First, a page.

Rebuilding Hawaii’s Forests
Company harvests some trees sustainably to help pay for other permanent forest.
Hawaiian Legacy Hardwoods is challenging the view that the only way to make money after planting a tree is by cutting it down.
Founded in December 2008 by CEO Jeffrey Dunster and COO Darrell Fox, the Honolulu-based company has both for-profit and nonprofit arms. It sustainably grows tropical hardwoods, such as koa, for harvest. The nonprofit side plants trees for permanent reforestation, as on the Hamakua Coast of Hawaii Island, where it has planted 200,000 trees in three years, mostly koa but also mamane, naio, ohia and sandalwood. Donations also help pay for the permanent forests and HLH hopes carbon credits will help in the future.
“It’s been fun. The for-profit side was just a way to help with permanent reforestation,” says Dunster, experienced in finance and mergers and acquisitions and a former Hawaii National Guard helicopter pilot. A father of five, Dunster says he was looking for a sense of personal accomplishment in his work.
A series of historic events, some long-term and some recent, have made this business-nonprofit model possible. In the past century, more than 90 percent of the world’s tropical forests have been lost, Dunster estimates. A dwindling supply of hardwoods, plus import restrictions on such wood, translates into rising prices for HLH’s for-profit side.
Tropical forestry in Hawaii benefits from a 12-month growing season, which means trees can grow faster than in colder latitudes. On Hawaii Island, koa trees less than four years old have exceeded six inches in diameter and 35 feet in height, Fox explains. Over the plantation tree’s life, it can add an inch in diameter a year.
HLH’s partners range from The Nature Conservancy to Four Seasons Resort Hualalai, which offers guests the opportunity to sponsor trees. John Henshaw, The Nature Conservancy’s director of land protection and conservation partnerships, has high hopes for the partnership, formed in 2011.
“It’s fun to see so many trees in the ground,” he says. The organization is looking to buy 4,500 acres on Hawaii Island and hopes to have HLH plant trees there starting in 2013. HLH also secures the areas from animals such as pigs and cows that love to eat koa saplings, Henshaw explains.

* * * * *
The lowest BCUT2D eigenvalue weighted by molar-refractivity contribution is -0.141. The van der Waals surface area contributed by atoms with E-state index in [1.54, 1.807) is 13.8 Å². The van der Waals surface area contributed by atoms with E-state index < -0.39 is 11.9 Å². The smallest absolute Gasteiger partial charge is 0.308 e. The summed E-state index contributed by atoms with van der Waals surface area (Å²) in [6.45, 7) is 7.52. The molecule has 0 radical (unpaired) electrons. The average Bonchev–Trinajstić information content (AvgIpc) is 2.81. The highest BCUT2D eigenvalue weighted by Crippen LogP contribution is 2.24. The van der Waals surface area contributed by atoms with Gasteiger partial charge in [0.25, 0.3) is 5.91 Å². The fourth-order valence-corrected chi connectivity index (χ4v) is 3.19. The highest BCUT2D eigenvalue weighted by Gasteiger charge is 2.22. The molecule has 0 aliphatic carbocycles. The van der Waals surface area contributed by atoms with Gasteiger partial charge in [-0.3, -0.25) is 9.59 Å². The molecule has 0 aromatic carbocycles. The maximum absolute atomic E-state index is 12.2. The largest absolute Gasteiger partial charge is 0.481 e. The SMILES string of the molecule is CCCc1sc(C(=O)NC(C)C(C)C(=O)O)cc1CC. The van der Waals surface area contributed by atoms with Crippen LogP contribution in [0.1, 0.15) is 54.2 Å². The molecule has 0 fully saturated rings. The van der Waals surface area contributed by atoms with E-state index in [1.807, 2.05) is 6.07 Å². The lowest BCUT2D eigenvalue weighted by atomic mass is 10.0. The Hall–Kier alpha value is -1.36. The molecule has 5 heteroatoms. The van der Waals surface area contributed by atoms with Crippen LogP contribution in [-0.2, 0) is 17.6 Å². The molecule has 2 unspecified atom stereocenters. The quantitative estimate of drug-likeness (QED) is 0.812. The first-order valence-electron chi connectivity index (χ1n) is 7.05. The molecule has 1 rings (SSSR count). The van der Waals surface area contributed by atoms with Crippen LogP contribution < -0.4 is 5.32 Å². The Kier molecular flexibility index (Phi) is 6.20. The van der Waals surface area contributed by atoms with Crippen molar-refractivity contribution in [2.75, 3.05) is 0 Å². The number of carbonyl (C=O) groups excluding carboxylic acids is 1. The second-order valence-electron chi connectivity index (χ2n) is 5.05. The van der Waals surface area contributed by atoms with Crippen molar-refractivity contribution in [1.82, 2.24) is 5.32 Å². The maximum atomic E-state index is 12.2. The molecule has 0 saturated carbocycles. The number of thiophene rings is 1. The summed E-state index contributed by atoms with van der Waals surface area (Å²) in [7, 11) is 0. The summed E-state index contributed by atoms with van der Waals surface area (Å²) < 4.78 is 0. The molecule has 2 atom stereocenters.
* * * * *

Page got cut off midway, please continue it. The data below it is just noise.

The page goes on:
Of each $60 payment for a legacy tree, $1 goes to The Nature Conservancy and $20 to the charity of the donor’s choice (or the Conservancy, if no charity is chosen). HLH has promised the Conservancy a $50,000 minimum contribution annually, beginning in 2011.
Trees as investments or legacies.
On the for-profit side, investment trees are available to anyone in lots of 100 for a one-time cost of $7,807 via the company’s website, www.hawaiianlegacyhardwoods.com. One reason for the minimum order is that trees must be pruned and thinned, with only the best trees growing to full maturity. “With a small number of trees this process can create statistical anomalies in yields,” the site explains. Tree planting is a 25-year project, but profits can be realized along the way through thinning and harvesting, the company says.
For the reforestation effort, participants donate $60 for each tree planted in the Legacy Program. The company puts an electronic chip in each tree and uses proprietary software that is linked with GPS coordinates in a database that tracks information such as tree ownership, planting, care and maintenance – even the mother tree that contributed the seed. The program’s site is www.legacytrees.org.
HLH also expects to benefit from the market in carbon credits. It isn’t clear how carbon credits for forest resources will be treated, but in a carbon market, any carbon credits derived from the sustainable growth of your trees are yours to keep or sell, the company says.
The carbon market has started in Europe. California will enter the market in 2013 as power companies and factories there will be able to trade a decreasing number of permits to emit carbon dioxide and other greenhouse gases.
“Carbon is the key that makes the whole thing work,” Dunster says. “With carbon-offset sales, the forests can sustain themselves.”
After coming up with the idea of planting trees, Dunster and Fox waited 17 years for the right moment. Their biggest obstacle was land prices.
The dynamics changed in 2008 when the real estate bubble burst. “On the Big Island, the price got cheap enough to start planting trees,” Dunster says.
“All of a sudden our business model was in the green zone.”